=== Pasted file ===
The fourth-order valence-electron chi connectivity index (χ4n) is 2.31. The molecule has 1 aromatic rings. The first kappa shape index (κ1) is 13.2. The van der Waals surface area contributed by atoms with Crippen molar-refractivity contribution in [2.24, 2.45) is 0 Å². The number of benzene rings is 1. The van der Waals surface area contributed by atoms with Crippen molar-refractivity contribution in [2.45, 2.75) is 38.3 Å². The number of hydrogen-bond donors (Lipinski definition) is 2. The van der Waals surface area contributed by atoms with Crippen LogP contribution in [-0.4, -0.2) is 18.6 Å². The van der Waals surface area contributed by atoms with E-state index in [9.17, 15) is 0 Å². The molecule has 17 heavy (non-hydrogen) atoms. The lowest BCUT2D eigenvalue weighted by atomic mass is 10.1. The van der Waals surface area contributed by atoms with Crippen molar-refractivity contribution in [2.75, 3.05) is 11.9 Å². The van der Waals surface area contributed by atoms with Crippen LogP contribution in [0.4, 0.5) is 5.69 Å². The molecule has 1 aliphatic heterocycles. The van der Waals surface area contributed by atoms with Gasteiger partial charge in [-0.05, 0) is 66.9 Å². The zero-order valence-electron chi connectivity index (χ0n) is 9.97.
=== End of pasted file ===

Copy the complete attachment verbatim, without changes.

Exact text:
The fourth-order valence-electron chi connectivity index (χ4n) is 2.31. The molecule has 1 aromatic rings. The first kappa shape index (κ1) is 13.2. The van der Waals surface area contributed by atoms with Crippen molar-refractivity contribution in [2.24, 2.45) is 0 Å². The number of benzene rings is 1. The van der Waals surface area contributed by atoms with Crippen molar-refractivity contribution in [2.45, 2.75) is 38.3 Å². The number of hydrogen-bond donors (Lipinski definition) is 2. The van der Waals surface area contributed by atoms with Crippen LogP contribution in [-0.4, -0.2) is 18.6 Å². The van der Waals surface area contributed by atoms with E-state index in [9.17, 15) is 0 Å². The molecule has 17 heavy (non-hydrogen) atoms. The lowest BCUT2D eigenvalue weighted by atomic mass is 10.1. The van der Waals surface area contributed by atoms with Crippen molar-refractivity contribution in [2.75, 3.05) is 11.9 Å². The van der Waals surface area contributed by atoms with Crippen LogP contribution in [0.4, 0.5) is 5.69 Å². The molecule has 1 aliphatic heterocycles. The van der Waals surface area contributed by atoms with Gasteiger partial charge in [-0.05, 0) is 66.9 Å². The zero-order valence-electron chi connectivity index (χ0n) is 9.97.